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Date: December 13, 2004

UVic Ethicist Backs Claim that GM Corn Threatens
Mexican Farming Culture

Farmers in Oaxaca, Mexico who are fighting to protect traditional farming practices against the introduction of genetically modified (GM) corn have a UVic ethicist on their side. Dr. Conrad Brunk, director of the centre for studies in religion and society, co-wrote a recent groundbreaking NAFTA report that has drawn criticism for the U.S. Environmental Protection Agency (EPA).
“We found, among other things, that the introduction of genetically modified corn is perceived by farmers as a threat to their cultural practices and way of life,” Brunk says. “In Oaxaca, growing corn is a sacred cultural heritage, and farmers view the varieties of native corn developed by their ancestors over the centuries as a continuation of that heritage. The introduction into those varieties of genes introduced by genetic engineering techniques in America is viewed as a contamination of this cultural heritage.”
In 2001, farmers in Oaxaca noticed that transgenes from American genetically modified corn were appearing in their crops so they, along with environmental groups, made a complaint to the Commission on Environmental Cooperation (CEC), a scientific advisory organization mandated under the NAFTA agreement, who invited Brunk to participate.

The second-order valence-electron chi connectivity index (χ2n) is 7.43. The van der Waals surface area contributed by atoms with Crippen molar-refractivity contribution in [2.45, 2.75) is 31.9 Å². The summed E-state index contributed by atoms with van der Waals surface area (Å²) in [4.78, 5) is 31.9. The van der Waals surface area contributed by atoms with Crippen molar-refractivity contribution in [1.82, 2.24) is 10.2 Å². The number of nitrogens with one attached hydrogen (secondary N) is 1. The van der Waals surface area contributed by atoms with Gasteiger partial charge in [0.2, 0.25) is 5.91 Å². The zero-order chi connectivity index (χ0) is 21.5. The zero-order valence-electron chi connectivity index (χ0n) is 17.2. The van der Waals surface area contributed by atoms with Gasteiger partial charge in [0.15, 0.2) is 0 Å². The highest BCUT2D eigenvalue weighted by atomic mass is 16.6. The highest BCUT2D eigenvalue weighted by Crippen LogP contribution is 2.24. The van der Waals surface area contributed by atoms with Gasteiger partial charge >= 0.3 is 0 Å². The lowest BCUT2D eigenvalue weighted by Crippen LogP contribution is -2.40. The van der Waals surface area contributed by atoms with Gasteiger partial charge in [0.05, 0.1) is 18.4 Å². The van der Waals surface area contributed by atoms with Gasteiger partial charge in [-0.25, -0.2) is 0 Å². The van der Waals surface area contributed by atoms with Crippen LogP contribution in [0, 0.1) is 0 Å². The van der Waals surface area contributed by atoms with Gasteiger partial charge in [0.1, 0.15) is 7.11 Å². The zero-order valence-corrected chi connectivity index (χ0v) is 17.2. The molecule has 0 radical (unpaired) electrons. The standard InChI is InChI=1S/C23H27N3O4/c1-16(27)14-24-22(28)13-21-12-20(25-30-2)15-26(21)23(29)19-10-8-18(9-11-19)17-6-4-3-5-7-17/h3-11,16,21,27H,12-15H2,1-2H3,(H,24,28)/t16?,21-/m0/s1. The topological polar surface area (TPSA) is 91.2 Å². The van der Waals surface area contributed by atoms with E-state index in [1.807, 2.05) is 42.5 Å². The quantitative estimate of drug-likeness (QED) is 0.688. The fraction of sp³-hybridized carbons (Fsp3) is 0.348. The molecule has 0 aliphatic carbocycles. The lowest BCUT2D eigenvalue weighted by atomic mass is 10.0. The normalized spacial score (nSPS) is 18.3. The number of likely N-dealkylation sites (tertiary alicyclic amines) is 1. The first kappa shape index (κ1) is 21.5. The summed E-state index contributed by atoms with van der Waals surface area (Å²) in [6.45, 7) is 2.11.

Representatives from all three NAFTA countries’ environmental agencies have reviewed the report. The U.S. EPA delayed its release over disagreement of what constitutes “alleged harm.”
“This is a trade issue about whether or not Mexico can restrict the importation of genetically modified products without producing strong scientific evidence that they are causing harm,” Brunk says. “The U.S. doesn’t agree that under NAFTA a nation can use ‘alleged harms to cultural values’ as a legitimate reason for restricting trade.”
The EPA has also criticized the controversial report because of the possible negative impact it could have on the U.S., Canadian and Argentinean case currently before World Trade Organization (WTO) courts. The three countries are challenging the European Union moratorium on importing genetically modified food.
“It’s the only scientific advisory opinion on this issue,” Brunk says. “This report recommends that Mexico take steps to limit the importation of GM foods and that position tends to lend support to the European Union stance.”

Media contacts:
Dr. Conrad Brunk (Centre for Studies in Religion and Society) at (250) 721-6325 or cbrunk@uvic.ca
Dr. Brunk is available Monday morning (13th) and Tuesday afternoon (14th).
Lynda Hills (UVic Communications) at (250) 721-6249 or ucom1@uvic.ca

UVic media releases and other resources for journalists are available on the World Wide Web at http://communications.uvic.ca/media

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